Weak dollar might mean pricier wine – Increases have been gradual, but some say big hikes are inevitable

Michael Nagrant / 04.02.08

From the increase in mortgage loan defaults to the roller coaster of a stock market, all the grim economic news might make you want to hit the bottle.

But with a weakening American dollar, one Euro is now equivalent to $1.57, so finding solace at the bottom of a glass of imported wine at Chicago restaurants and retailers might be a costlier endeavor.

The weaker dollar is expected to force European producers, many of whom had previously absorbed back price increases in the hopes that exchange rates would stabilize, to raise prices on their wines this year.

“A lot of European suppliers priced their wines in dollars to ensure stability, but that only solved problems over the short term,” says Seth Allen, owner of Chicago importer and distributor Vin Divino.  “Over the long term, with the kind of fluctuation we’ve been seeing, it’s not sustainable. The dollars just don’t go as far as they used to.”

Alpana Singh, director of wine and spirits for Lettuce Entertain You Enterprises, expects prices from vendors to go up between 10 percent and 30 percent “depending on the importer and how they structure their deal.”

“We’re relying on our purveyors to negotiate as much as possible so that we can still protect the customer,” Singh says.

Michael Thompson, general manager for Signature Wines, a division of distributor Southern Wine and Spirits, which sells luxury European wines to retailers like Whole Foods and to restaurants such as Charlie Trotter’s, says in the 18 years he’s been in business, he’s never seen the exchange rate rise this rapidly.

As a hedge, Thompson says Southern has been buying up extra containers of wine before big price increases to ease the pain.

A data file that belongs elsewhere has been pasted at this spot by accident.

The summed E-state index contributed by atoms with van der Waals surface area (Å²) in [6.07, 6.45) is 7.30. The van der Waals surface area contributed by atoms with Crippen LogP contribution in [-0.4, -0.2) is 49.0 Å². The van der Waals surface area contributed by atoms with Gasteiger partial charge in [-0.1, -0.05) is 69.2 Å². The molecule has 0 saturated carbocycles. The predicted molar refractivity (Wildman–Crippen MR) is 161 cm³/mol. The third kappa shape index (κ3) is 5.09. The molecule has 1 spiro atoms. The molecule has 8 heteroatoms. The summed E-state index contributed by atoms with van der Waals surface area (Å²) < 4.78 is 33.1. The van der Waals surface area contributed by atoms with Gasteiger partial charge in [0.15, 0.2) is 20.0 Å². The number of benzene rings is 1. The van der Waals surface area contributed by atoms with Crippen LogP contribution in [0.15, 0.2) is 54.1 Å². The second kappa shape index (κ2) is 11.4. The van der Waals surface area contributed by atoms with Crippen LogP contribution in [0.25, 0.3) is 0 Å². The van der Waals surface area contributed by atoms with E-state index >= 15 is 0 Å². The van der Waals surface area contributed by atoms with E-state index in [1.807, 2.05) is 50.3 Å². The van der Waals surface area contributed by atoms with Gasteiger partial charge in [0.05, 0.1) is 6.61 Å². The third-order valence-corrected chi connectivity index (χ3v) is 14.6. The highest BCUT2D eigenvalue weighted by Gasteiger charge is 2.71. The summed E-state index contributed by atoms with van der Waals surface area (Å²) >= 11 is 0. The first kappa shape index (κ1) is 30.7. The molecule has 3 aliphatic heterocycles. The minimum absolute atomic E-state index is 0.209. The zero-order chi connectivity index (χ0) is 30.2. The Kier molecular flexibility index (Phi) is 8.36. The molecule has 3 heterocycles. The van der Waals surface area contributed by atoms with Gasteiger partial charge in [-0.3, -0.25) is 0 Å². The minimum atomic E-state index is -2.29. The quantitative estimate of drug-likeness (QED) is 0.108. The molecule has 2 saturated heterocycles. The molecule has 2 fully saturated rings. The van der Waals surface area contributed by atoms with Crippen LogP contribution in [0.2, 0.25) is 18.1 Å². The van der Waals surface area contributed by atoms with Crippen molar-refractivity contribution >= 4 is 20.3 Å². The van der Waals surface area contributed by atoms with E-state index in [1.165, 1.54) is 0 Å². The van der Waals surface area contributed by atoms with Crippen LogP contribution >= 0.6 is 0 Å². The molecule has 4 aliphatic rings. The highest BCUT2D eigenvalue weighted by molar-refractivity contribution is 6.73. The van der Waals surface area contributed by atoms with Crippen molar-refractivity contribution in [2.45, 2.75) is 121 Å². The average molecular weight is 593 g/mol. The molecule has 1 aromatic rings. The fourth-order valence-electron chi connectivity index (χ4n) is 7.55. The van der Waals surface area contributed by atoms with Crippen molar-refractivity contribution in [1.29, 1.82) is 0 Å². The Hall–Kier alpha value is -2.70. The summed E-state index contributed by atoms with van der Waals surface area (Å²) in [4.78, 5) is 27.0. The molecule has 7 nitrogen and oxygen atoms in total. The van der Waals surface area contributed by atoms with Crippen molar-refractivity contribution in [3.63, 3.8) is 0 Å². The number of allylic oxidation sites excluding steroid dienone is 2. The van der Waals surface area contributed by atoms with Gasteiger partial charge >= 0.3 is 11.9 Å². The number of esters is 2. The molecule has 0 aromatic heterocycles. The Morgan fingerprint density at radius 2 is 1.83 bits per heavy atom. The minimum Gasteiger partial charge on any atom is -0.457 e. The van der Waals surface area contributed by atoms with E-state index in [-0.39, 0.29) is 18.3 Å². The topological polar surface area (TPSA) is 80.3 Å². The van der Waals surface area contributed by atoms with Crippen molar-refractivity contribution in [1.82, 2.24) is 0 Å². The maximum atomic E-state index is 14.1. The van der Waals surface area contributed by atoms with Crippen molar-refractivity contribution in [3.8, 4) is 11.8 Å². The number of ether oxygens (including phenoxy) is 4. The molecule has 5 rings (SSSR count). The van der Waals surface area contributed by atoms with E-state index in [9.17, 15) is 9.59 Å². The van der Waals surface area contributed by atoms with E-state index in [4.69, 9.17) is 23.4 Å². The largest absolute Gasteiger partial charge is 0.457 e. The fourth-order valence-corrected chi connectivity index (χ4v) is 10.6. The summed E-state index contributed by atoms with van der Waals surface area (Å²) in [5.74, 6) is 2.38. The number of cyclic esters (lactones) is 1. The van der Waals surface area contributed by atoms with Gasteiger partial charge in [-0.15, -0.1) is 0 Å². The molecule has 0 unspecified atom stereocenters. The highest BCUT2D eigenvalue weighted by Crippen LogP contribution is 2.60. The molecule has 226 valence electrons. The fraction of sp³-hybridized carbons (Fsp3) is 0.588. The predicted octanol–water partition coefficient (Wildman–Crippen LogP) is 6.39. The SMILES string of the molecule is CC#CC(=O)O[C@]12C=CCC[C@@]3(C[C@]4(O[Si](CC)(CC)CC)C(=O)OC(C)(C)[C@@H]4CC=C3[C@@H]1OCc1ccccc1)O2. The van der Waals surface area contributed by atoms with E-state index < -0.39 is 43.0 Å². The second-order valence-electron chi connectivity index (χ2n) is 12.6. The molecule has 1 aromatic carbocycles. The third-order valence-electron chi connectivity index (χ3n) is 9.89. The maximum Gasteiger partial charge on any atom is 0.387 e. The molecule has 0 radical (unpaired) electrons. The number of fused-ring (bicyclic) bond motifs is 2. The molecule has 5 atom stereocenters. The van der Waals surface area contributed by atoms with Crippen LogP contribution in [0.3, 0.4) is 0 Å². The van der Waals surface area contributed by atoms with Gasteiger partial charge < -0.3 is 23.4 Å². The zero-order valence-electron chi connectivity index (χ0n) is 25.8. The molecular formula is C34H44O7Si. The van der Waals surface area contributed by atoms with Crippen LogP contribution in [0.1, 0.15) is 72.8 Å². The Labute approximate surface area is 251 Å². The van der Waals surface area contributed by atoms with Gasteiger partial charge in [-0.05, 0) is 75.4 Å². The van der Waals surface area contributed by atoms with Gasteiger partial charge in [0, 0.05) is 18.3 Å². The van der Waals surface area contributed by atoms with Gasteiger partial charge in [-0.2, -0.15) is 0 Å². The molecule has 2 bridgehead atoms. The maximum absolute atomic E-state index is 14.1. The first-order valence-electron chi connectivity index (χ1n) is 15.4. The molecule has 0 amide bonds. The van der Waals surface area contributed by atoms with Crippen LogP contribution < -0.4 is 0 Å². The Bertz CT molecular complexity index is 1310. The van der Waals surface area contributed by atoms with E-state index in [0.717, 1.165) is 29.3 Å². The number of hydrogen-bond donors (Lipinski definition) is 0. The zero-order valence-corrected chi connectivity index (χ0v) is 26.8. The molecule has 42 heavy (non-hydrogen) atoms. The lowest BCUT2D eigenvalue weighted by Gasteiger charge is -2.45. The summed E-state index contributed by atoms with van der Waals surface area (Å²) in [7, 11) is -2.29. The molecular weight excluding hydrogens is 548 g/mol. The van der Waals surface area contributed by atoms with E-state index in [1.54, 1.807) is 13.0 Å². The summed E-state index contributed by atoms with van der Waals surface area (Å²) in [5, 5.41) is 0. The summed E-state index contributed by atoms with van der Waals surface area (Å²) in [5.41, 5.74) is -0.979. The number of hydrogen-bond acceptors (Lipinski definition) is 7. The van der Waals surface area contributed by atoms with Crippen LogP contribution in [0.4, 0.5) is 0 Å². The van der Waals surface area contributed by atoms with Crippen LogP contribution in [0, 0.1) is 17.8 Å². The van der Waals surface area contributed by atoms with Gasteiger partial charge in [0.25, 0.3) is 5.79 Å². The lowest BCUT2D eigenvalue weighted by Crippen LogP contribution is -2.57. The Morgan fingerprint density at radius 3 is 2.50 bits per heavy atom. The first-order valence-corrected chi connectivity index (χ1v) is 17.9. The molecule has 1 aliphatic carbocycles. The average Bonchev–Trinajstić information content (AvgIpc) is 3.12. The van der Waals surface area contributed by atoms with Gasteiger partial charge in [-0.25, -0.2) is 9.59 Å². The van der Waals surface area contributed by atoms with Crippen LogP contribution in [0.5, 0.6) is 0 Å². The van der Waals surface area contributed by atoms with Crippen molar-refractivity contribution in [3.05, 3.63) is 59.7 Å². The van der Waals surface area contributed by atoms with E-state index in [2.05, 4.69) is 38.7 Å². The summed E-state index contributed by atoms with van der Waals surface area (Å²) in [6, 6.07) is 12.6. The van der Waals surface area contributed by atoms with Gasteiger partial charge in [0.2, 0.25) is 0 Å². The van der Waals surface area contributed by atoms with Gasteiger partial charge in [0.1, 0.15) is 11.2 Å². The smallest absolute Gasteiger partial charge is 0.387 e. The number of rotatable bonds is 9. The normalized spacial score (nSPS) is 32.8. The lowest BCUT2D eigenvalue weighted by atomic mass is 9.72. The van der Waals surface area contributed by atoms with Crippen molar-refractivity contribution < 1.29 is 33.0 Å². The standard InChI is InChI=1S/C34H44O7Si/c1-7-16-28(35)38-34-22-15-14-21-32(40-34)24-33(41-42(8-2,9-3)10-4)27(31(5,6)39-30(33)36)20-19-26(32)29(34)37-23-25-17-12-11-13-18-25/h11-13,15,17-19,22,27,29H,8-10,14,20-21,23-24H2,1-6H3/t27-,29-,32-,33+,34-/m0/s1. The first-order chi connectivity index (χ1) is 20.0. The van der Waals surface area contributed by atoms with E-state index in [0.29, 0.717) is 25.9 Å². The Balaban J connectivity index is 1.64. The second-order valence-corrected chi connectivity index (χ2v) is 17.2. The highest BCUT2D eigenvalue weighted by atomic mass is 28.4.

Josh Kaplan, general manager for mk restaurant, says distributors are raising prices on wines from the same vintage, something he hasn’t seen in the past.

“I just had a Pouilly Fume that we’ve been selling come in at 80 dollars higher per case [than earlier this year].  That’s painful,” Kaplan says.

Thus far, though, increases have, for the most part, been gradual or focused on specific categories.

Brian Duncan, wine director for Bin 36 and A Mano, has seen some hikes, “but not these huge jumps.”

“The difficult category is Champagne,” Duncan says.  “I had a flight where we didn’t offer French Champagne.  I had a note on the menu saying we won’t be able to offer it until prices return back to some kind of sanity.”

But despite the price pressures on retailers, distributors and restaurateurs, most see real doom and gloom as far off.  “Don’t do the Chicken Little.  There’s plenty of value out there,” says Charles Stanfield, the Champagne specialist for Binny’s.  “Champagne, because of its fixed situation, has never been the most price stable, but I can show you plenty of great Champagnes under $30.”

Many see this as an opportunity to get creative and offer more value to the customer by introducing less familiar wine regions and varietals.

“Don’t be surprised if you find wines from Greece or the southwest of Spain or the Languedoc-Roussillon on menus,” Singh says.  “We put Malbec on our list because we couldn’t find Cabernets that were a good value for the price point.  Now it’s Petterino’s No. 2 selling red wine by the glass.”

Lance Marshall, manager of the Halsted location of Lush Wine and Spirits, has been introducing customers to “new stuff like big red blends of Grenache or Tempranillo or Carmenere from South America.”

Todd Hess, partner of H2Vino, a local distributor that sells to Binny’s, Sam’s, and restaurants such as Nacional 27, sums it up best: “A year ago, people were confident we could ride this thing out, but now people aren’t so sure.  They’re watching their dollars more carefully, but also making more sensible and creative choices with their wine.”